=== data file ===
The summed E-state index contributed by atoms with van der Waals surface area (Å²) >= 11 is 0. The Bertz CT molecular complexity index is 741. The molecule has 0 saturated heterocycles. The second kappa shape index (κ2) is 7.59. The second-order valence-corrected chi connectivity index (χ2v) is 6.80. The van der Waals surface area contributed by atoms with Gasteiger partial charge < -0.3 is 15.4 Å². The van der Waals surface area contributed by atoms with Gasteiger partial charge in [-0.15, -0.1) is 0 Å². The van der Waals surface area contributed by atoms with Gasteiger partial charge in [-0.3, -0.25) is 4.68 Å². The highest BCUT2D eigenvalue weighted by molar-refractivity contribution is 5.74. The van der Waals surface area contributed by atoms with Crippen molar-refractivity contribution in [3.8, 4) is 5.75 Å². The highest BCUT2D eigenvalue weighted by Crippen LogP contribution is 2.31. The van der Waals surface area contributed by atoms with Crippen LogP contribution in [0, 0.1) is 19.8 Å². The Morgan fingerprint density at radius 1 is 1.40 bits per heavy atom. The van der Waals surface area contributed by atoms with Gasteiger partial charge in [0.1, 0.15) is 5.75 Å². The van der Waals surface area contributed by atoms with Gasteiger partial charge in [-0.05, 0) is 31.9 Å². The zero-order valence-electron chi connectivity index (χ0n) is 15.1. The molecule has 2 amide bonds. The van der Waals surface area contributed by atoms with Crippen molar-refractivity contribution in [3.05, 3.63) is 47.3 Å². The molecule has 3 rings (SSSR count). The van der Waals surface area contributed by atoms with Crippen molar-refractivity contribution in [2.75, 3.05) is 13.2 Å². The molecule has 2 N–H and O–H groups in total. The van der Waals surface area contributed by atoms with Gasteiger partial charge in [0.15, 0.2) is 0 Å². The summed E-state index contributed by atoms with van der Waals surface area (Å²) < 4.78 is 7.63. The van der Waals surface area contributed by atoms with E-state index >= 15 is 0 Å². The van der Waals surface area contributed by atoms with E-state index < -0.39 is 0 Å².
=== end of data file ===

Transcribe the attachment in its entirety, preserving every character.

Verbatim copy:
The summed E-state index contributed by atoms with van der Waals surface area (Å²) >= 11 is 0. The Bertz CT molecular complexity index is 741. The molecule has 0 saturated heterocycles. The second kappa shape index (κ2) is 7.59. The second-order valence-corrected chi connectivity index (χ2v) is 6.80. The van der Waals surface area contributed by atoms with Gasteiger partial charge < -0.3 is 15.4 Å². The van der Waals surface area contributed by atoms with Gasteiger partial charge in [-0.15, -0.1) is 0 Å². The van der Waals surface area contributed by atoms with Gasteiger partial charge in [-0.3, -0.25) is 4.68 Å². The highest BCUT2D eigenvalue weighted by molar-refractivity contribution is 5.74. The van der Waals surface area contributed by atoms with Crippen molar-refractivity contribution in [3.8, 4) is 5.75 Å². The highest BCUT2D eigenvalue weighted by Crippen LogP contribution is 2.31. The van der Waals surface area contributed by atoms with Crippen LogP contribution in [0, 0.1) is 19.8 Å². The Morgan fingerprint density at radius 1 is 1.40 bits per heavy atom. The van der Waals surface area contributed by atoms with Gasteiger partial charge in [0.1, 0.15) is 5.75 Å². The van der Waals surface area contributed by atoms with Gasteiger partial charge in [-0.05, 0) is 31.9 Å². The zero-order valence-electron chi connectivity index (χ0n) is 15.1. The molecule has 2 amide bonds. The van der Waals surface area contributed by atoms with Crippen molar-refractivity contribution in [3.05, 3.63) is 47.3 Å². The molecule has 3 rings (SSSR count). The van der Waals surface area contributed by atoms with Crippen molar-refractivity contribution in [2.75, 3.05) is 13.2 Å². The molecule has 2 N–H and O–H groups in total. The van der Waals surface area contributed by atoms with Gasteiger partial charge in [0.15, 0.2) is 0 Å². The summed E-state index contributed by atoms with van der Waals surface area (Å²) < 4.78 is 7.63. The van der Waals surface area contributed by atoms with E-state index >= 15 is 0 Å². The van der Waals surface area contributed by atoms with E-state index < -0.39 is 0 Å².